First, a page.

3. Methods

3.1. Material

The CHAP-HA filler, part of the HYADERMIS product line (SciVision Biotech Inc., Taiwan), is composed of bacterium-derived nonanimal stabilized HA with a homologous particle consistency that uses a cross-linked technology called “CHAP”, which accounts for its longevity. Clinically, HYADERMIS Blink is generally injected into the superficial dermis layer to improve fine lines. HYADERMIS Kiss is injected into the middle dermis layer to correct wrinkles or for lip augmentation, and HYADERMIS Smile is injected into the deep dermis for contouring [4] [5]. HYADERMIS Chic is injected into the subcutaneous layer or as deep as the periosteum layer to achieve volumization, contouring, and lifting. In our study, 4 syringes filled with 1 mL of HYADERMIS Blink were used to perform forehead augmentation in each subject by using a 3-point injection technique.

3.2. Patients

Between August 2019 and December 2020, 15 healthy nonpregnant Asian women who had never received a dermal filler injection or forehead aesthetic treatment (including botulinum toxin injections) were enrolled. Patients with a treatment area with scarring, dermatitis, or open wounds and those with a history of major disease, diabetes mellitus, HIV infection, connective tissue disease, or malignant disease were excluded. Those who had recently (within 3 months) received aesthetic laser/chemical peeling treatment or were using medication that disrupts coagulation (e.g., aspirin, NSAIDs, warfarin) were also excluded. All the patients provided written informed consent. Approval of publication of photographic materials was also obtained. Photographic assessments were made before and immediately after the treatment and at 1 month (visit 1), 3 months (visit 2), 6 months (visit 3), and 12 months (visit 4). Using photographs, physicians at each visit used the Global Aesthetic Improvement Scale (GAIS) to conduct evaluations of the efficacy (3 = very much improved, 2 = much improved, 1 = improved, 0 = no change, −1 = worse). Before and after injection, ultrasound imaging was performed to confirm the depth of injection. HRU visualization (Toshiba Xario), using a 12-5 MHz linear transducer, was performed before and immediately after HA filler injection by a single operator. Images capturing the location, size, and shape of the HA after injection and at 1 month, 3 months, 6 months, and 12 months follow-up were obtained.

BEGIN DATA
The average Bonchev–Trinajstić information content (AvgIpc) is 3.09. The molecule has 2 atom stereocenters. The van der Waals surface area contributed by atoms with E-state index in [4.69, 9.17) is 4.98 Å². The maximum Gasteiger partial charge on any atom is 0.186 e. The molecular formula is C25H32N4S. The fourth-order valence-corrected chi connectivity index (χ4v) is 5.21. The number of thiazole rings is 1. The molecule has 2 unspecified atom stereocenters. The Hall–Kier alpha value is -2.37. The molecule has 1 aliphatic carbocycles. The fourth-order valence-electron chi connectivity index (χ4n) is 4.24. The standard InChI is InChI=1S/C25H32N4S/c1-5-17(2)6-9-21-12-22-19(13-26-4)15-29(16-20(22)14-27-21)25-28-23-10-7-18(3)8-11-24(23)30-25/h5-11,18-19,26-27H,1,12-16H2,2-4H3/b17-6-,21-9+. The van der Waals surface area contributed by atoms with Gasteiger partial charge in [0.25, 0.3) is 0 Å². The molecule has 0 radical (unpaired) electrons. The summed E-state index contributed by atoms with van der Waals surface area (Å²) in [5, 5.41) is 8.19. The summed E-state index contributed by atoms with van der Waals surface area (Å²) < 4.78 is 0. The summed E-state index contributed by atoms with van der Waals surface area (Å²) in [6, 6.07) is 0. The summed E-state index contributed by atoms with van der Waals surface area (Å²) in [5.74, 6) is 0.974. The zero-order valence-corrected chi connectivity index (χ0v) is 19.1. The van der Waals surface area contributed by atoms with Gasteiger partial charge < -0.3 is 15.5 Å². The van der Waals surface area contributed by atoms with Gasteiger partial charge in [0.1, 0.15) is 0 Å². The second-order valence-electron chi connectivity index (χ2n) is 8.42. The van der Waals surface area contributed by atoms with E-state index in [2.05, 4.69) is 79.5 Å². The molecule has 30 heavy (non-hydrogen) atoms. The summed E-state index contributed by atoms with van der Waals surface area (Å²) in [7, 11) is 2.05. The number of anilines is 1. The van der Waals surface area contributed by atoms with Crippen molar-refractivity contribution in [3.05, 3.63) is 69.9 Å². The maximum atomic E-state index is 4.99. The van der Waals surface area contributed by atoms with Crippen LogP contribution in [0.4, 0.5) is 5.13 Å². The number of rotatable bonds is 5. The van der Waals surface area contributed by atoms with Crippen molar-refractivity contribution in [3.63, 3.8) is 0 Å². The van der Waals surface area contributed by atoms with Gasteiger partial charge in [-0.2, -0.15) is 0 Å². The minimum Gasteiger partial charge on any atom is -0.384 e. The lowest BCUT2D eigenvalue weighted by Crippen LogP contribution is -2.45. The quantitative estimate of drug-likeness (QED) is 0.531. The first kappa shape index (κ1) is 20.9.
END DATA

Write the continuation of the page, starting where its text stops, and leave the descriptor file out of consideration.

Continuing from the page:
3.3. Preparation and Treatment

When injecting filler, the distribution of the arteries should be taken into consideration. The vascular relationship between the angular artery, supratrochlear artery, and supraorbital artery form a rich and inconsistent arterial plexus in the glabellar region, and, through their direct connection to the ocular artery, they form a more direct pathway to the central retinal artery [10] [11]. In our study, the forehead was divided into one central compartment and two lateral compartments (temporal areas; Figure 1).

The treatment consisted of the following steps:

1) Tumescent solution (TS) preparation: 0.8 mL of normal saline was mixed with 0.2 mL of 2% lidocaine HCl with epinephrine 1:50,000 into a solution containing 0.04% lidocaine with epinephrine 1:250,000.